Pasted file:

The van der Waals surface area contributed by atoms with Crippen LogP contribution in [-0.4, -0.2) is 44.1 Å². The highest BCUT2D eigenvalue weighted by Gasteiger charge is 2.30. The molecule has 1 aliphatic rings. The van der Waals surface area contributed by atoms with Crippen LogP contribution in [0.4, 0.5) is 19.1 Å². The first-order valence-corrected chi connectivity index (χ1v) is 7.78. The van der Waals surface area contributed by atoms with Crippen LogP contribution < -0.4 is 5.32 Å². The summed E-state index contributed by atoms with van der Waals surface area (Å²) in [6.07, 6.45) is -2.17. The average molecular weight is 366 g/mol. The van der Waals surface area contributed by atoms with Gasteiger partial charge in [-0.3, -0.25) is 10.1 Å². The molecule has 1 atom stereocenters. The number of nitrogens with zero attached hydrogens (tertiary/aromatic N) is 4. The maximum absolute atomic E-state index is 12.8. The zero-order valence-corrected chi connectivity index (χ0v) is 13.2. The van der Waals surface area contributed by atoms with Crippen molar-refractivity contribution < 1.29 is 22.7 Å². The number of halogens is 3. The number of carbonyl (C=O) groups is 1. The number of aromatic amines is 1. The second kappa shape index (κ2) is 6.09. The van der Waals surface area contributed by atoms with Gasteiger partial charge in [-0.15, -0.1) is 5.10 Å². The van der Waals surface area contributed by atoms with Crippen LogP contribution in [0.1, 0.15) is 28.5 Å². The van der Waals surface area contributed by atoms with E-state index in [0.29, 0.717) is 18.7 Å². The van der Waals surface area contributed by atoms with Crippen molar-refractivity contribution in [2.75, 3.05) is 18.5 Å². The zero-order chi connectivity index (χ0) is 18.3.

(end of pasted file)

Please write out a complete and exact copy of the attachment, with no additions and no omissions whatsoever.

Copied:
The van der Waals surface area contributed by atoms with Crippen LogP contribution in [-0.4, -0.2) is 44.1 Å². The highest BCUT2D eigenvalue weighted by Gasteiger charge is 2.30. The molecule has 1 aliphatic rings. The van der Waals surface area contributed by atoms with Crippen LogP contribution in [0.4, 0.5) is 19.1 Å². The first-order valence-corrected chi connectivity index (χ1v) is 7.78. The van der Waals surface area contributed by atoms with Crippen LogP contribution < -0.4 is 5.32 Å². The summed E-state index contributed by atoms with van der Waals surface area (Å²) in [6.07, 6.45) is -2.17. The average molecular weight is 366 g/mol. The van der Waals surface area contributed by atoms with Gasteiger partial charge in [-0.3, -0.25) is 10.1 Å². The molecule has 1 atom stereocenters. The number of nitrogens with zero attached hydrogens (tertiary/aromatic N) is 4. The maximum absolute atomic E-state index is 12.8. The zero-order valence-corrected chi connectivity index (χ0v) is 13.2. The van der Waals surface area contributed by atoms with Crippen molar-refractivity contribution < 1.29 is 22.7 Å². The number of halogens is 3. The number of carbonyl (C=O) groups is 1. The number of aromatic amines is 1. The second kappa shape index (κ2) is 6.09. The van der Waals surface area contributed by atoms with Gasteiger partial charge in [-0.15, -0.1) is 5.10 Å². The van der Waals surface area contributed by atoms with Crippen LogP contribution in [0.1, 0.15) is 28.5 Å². The van der Waals surface area contributed by atoms with E-state index in [0.29, 0.717) is 18.7 Å². The van der Waals surface area contributed by atoms with Crippen molar-refractivity contribution in [2.75, 3.05) is 18.5 Å². The zero-order chi connectivity index (χ0) is 18.3.